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Marc David Stratton, Summit Midstream Partners, LP - CFO & Executive VP of Summit Midstream GP, LLC [23]

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Yes. So the one that we announced today, Elvira, the second 60 million a day plant expansion in the DJ Basin. We're looking at that plant on a sub-5x build multiple. It's an expansion of the 60 million a day plant that we're currently putting in place today and it is a very attractive returning project for us to expand that plant created that it be additional processing capacity, and we've seen over the last 3 months, our customers running anywhere from 5 to 6 rigs behind that system, building a backlog of DUCs and really foreshadowing a need for incremental process capacity.

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Elvira Scotto, RBC Capital Markets, LLC, Research Division - Director [24]

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That's okay. And then is there any CapEx in 2019 for EE?

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Leonard Wayne Mallett, Summit Midstream Partners, LLC - Executive VP, COO, Interim President & Interim CEO [25]

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Yes, there is. The CapEx for EE will be about $20 million, $25 million. And again, that's engineering, environmental, following our FERC 7(c) preparatory work.

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Elvira Scotto, RBC Capital Markets, LLC, Research Division - Director [26]

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Got it. And then just -- I am sorry, just a couple of more quick ones. Can you provide any more detail around the Tioga sale? You guys said that you sold it at sort of an attractive value -- I mean can you help us with maybe what an EBITDA impact is there? Or anything, a little incremental color?

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Marc David Stratton, Summit Midstream Partners, LP - CFO & Executive VP of Summit Midstream GP, LLC [27]

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Elvira, we do have some privileges of our PSAs that really prohibit us from sharing too many details. But I'd say, the best we can say is that it's an attractive multiple and I think we've provided some markers with respect to pro forma growth rates in '19 versus '18 as well as leverage that could probably help you triangulate around the impact. Yes.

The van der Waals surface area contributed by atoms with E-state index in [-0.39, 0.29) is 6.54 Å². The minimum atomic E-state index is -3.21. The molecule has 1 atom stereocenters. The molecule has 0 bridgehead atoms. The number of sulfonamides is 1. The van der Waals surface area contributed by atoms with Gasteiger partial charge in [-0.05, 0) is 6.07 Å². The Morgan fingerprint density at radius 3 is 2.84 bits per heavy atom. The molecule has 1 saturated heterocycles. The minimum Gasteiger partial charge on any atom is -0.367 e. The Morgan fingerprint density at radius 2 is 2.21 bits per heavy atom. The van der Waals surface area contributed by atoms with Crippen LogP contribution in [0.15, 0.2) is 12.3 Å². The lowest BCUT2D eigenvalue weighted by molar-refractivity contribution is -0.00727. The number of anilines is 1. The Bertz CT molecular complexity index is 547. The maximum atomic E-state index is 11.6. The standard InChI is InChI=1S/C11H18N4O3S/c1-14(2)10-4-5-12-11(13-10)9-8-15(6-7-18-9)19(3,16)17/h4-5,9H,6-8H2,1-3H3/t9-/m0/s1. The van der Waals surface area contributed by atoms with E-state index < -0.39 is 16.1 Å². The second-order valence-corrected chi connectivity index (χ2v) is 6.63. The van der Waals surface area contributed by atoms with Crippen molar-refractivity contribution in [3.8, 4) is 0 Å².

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Elvira Scotto, RBC Capital Markets, LLC, Research Division - Director [28]

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Sure. And then just the last question for me. I think you said that your plan is to settle the DPPO payment with revolver capacity. But can you still settle that with units?

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Marc David Stratton, Summit Midstream Partners, LP - CFO & Executive VP of Summit Midstream GP, LLC [29]

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Yes. There was no change to the contribution agreement with respect to the timing of when that DPPO is due by or the consideration mix. So we've always had the ability to issue up to 100% of the consideration in equity, and we continue to maintain that option.

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Operator [30]

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Our next question comes from Chris Tillett from Barclays.

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Christopher Paul Tillett, Barclays Bank PLC, Research Division - Research Analyst [31]

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First, I guess on as it relates to asset sales, does the DPPO prevent you from making a sale of any or all of the Marcellus, Utica assets?

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Marc David Stratton, Summit Midstream Partners, LP - CFO & Executive VP of Summit Midstream GP, LLC [32]

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No. It does not, Chris.

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Christopher Paul Tillett, Barclays Bank PLC, Research Division - Research Analyst [33]

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And then on the IDR transaction. So I guess looking at it, the multiple was lower than what we've seen from others do, assuming that you didn't have a distribution cut. But given that you did, if you knew that was coming, you've essentially paid for something that doesn't have any cash flow. So I was just wondering if maybe you could explain why you felt that was the right path at this time. Or why not wait and eliminate down the road since with the cut announced today, you're still well below the MQD?